April 2002 Bulletin

AAOS testifies at EMTALA hearing

Working closely with the AAOS Washington Office, Carlos J. Lavernia, MD, Chief of Arthritis Surgery Division and Professor of Orthopaedic Surgery and Biomedical Engineering at the University of Miami School of Medicine and Chief of Orthopaedics at Cedars Medical Center of Miami testified on behalf of the Academy before a February 26, 2002 regional hearing in Miami, Fla. of the Advisory Committee on Regulatory Reform U.S. Department of Health and Human Services.

This was the first of a series of field hearings conducted by the Advisory Committee to solicit feedback from the health care industry on a range of regulatory reform issues. The Emergency Medical Treatment and Active Labor Act (EMTALA)—that requires hospitals to screen and stabilize all individuals who come to the emergency room seeking treatment—was the focus of the first hearing. 

Dr. Lavernia, pressed for time when the advisory committee made last minute schedule changes, testified in his scrubs immediately following early morning surgery. He testified to the increasing number of orthopaedic surgeons in the Miami area who are opting out of hospital-based care, moving to outpatient, surgery centers because of the demanding hours and lack of pay for on-call hospital services. He requested that HHS clarify EMTALA emergency rules with regard to the site of service, the point of stabilization and the responsibility for follow-up care and that physicians be expected to render care based on their usual scope of practice only. 

In his testimony Dr. Lavernia noted that, "The purpose of the EMTALA law is certainly critical—to ensure patients receive necessary emergency care and to prevent hospital ‘dumping.’  But unintended consequences have left hospitals and physicians facing a crisis of uncompensated care and crowded emergency rooms. In a 2001 report, the Government Accounting Office (GAO) reported that EMTALA has resulted in inappropriate use of the emergency room for non-emergency care.  The Center for Medicare and Medicaid Services (CMS) needs to work with the medical community to find immediate solutions to this crisis.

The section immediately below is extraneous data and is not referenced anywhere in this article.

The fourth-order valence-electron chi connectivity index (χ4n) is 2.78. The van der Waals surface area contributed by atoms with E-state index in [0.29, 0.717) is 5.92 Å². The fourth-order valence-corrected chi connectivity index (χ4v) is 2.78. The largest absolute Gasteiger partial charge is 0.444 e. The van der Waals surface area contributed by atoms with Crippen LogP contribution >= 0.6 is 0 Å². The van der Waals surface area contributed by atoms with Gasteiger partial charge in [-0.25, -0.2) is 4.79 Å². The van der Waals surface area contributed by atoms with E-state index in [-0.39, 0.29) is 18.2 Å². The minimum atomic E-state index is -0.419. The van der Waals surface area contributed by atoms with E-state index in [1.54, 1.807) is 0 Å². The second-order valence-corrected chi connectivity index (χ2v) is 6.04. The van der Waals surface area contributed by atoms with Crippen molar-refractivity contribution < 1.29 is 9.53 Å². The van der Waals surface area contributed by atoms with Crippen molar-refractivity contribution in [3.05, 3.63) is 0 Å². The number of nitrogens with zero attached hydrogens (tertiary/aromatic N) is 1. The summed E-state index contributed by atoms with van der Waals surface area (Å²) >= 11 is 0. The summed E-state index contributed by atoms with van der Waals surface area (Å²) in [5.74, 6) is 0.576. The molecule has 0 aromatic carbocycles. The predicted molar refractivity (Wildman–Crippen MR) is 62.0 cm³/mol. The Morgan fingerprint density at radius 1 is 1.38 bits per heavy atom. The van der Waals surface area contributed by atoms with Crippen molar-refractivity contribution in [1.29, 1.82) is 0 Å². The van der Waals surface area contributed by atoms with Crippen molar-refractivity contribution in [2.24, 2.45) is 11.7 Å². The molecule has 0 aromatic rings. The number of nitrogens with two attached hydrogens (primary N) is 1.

"Orthopaedic surgeons have identified a number of concerns regarding on-call obligations that we believe must be addressed by CMS in order to ensure that patients have access to appropriate specialists in an emergency situation.  These include:

Dr. Lavernia also noted that the EMTALA enforcement process needs to be improved. "CMS is responsible for investigating complaints of alleged EMTALA violations and has the authority to terminate the Medicare provider agreement of a hospital that violates EMTALA," he said. "Confirmed violations are also forwarded to OIG for possible civil monetary fines. CMS policies for investigating alleged EMTALA violations are not enforced consistently across their regional offices.

"CMS and OIG should embrace the uniform application of enforcement policies, including the use of physician peer review (PRO) for all alleged EMTALA violations prior to the imposition of any penalties for violations based on medical reasons. The OIG should defer to the PRO decision. Under the current process, PRO reviews are discretionary."

AAOS will request to testify at future hearings, particularly targeting this forum as an opportunity to discuss FDA (Food and Drug Administration) issues.

Home Previous Page